Marco Ament was one of the original co-creators of tumblr, and then he left and developed Instapaper, a great tool for marking web pages you want to read later, including on a different device. Then he built a new app, an iPad magazine called THE MAGAZINE. You subscribe in the app and pay a small monthly fee, and original stories and articles are downloaded to your device weekly. The content is tech-leaning, but not in predictable ways. Like this story, about the science behind proving or disproving the effectiveness of red light cameras. The Magazine also features more women as writers than almost any tech publication or blog that I know of, which is an added bonus.

From the red light camera (RLC) article:

Orban’s son was lucky [suffering serious but not fatal injuries when a red light runner t-boned his car]. Around 800 people lose their lives each year in the United States as a result of drivers running red lights; those drivers also injure over 150,000 motorists, cyclists, and pedestrians. Ninety-seven percent of Americans surveyed agree that red-light running represents a serious threat to road safety. Red-light cameras (RLCs) would seem to be the perfect solution. Installed at little cost, they punish red-light runners with traffic tickets, decrease the violation rate, and, usually, provide welcome income for cash-strapped local government. Across the country, about 530 communities in 24 states (plus DC) currently operate red-light cameras.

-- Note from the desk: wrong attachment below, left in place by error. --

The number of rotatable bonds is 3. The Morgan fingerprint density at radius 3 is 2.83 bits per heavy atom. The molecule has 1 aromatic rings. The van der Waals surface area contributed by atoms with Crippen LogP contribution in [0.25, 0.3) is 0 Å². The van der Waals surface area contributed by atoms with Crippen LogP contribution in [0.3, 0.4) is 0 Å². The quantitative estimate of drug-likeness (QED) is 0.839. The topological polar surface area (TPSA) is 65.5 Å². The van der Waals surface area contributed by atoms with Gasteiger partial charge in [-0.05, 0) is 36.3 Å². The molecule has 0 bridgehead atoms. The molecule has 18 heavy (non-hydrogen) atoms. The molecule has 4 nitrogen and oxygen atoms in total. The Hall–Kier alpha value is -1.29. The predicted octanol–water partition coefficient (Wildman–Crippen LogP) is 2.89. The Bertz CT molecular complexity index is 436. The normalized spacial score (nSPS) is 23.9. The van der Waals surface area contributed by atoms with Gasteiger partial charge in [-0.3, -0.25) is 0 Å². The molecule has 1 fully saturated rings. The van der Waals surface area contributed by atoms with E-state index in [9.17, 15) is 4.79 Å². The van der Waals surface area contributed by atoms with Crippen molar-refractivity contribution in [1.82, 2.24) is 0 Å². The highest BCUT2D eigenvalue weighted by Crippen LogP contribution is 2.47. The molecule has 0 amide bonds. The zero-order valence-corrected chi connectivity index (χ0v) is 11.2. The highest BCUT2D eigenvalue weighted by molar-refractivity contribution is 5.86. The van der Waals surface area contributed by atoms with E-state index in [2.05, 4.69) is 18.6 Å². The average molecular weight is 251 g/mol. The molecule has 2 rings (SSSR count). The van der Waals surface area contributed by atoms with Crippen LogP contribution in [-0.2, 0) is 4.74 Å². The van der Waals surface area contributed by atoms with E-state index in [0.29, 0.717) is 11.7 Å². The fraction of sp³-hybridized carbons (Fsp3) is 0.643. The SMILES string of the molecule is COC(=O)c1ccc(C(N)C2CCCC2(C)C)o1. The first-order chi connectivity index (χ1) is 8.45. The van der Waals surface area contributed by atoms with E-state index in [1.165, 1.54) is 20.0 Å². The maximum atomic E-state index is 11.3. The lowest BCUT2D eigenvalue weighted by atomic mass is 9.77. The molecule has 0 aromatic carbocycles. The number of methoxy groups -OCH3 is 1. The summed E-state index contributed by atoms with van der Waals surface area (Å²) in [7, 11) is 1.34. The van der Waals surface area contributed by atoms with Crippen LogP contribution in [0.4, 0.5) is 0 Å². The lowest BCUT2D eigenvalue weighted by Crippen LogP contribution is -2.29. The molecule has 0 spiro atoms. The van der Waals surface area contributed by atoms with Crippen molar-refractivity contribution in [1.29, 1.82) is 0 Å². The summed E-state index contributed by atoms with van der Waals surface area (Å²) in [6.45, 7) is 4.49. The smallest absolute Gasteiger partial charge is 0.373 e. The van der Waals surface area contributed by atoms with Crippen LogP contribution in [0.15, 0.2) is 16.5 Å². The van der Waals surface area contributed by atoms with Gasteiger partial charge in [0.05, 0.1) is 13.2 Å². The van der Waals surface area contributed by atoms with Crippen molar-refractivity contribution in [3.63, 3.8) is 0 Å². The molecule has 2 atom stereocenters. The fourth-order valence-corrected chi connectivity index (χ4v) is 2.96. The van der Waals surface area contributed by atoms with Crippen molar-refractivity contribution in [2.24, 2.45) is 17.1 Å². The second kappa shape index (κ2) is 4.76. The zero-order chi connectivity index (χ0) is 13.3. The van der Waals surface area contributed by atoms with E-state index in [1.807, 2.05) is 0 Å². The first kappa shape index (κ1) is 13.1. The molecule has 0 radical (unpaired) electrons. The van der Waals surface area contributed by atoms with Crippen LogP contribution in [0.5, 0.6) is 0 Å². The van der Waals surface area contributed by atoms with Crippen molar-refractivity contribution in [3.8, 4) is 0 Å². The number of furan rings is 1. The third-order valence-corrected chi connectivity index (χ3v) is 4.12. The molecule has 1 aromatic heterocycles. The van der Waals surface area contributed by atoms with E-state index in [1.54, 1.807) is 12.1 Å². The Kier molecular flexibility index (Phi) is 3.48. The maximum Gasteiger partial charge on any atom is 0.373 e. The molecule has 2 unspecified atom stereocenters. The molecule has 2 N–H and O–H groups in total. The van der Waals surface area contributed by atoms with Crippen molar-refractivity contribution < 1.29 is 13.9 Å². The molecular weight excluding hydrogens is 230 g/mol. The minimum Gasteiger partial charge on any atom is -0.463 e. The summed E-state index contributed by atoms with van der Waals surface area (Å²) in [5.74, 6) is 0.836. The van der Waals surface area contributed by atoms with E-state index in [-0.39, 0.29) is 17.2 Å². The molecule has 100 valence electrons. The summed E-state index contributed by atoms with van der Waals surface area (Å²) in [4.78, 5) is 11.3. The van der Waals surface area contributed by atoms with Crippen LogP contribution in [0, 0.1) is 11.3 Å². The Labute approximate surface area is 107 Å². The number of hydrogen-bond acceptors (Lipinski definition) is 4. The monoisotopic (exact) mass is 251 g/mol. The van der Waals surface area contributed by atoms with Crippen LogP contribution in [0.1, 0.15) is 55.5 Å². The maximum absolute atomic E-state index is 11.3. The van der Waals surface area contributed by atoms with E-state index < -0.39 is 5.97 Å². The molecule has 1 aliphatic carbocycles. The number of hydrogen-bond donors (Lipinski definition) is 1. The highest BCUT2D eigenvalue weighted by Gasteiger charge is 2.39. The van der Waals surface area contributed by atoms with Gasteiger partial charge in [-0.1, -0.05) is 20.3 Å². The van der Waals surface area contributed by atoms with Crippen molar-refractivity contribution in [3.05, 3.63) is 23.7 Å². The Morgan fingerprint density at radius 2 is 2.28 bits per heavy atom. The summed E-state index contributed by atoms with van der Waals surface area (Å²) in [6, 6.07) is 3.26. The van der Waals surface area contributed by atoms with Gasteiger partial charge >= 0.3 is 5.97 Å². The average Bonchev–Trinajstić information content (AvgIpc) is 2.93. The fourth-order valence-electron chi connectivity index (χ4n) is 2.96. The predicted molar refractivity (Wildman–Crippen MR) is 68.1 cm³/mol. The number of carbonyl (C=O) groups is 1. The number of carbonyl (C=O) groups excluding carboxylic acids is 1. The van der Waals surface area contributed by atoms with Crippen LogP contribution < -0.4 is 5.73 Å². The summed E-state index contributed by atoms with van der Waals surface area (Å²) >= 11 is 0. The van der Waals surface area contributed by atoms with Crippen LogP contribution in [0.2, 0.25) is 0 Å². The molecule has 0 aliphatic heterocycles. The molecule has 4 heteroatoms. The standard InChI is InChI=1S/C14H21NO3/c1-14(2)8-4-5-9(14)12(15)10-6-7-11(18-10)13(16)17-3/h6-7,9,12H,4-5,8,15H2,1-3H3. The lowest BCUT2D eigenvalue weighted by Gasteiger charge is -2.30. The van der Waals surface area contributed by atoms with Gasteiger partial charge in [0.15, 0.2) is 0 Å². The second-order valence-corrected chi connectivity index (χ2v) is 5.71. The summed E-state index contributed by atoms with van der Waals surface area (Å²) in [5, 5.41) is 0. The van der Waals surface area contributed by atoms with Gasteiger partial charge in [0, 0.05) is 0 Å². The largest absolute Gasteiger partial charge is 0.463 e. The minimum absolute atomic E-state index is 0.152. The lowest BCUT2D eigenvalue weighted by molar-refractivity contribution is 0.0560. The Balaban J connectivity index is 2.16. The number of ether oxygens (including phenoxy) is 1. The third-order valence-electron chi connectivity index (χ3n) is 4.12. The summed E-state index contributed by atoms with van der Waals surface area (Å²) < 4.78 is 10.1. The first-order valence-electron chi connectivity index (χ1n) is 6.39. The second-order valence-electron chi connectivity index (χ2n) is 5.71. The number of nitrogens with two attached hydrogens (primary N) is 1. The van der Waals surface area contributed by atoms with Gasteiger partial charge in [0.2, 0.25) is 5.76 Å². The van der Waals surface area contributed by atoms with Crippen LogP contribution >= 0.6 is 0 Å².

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There’s only one problem, says Orban: “Research that’s correctly designed and constructed has concluded that red-light cameras increase crashes and injuries. They are actually adverse interventions.” Orban believes that the very technology that some claim could have prevented her son’s accident is not only ineffective at saving lives but might even be making our roads more dangerous.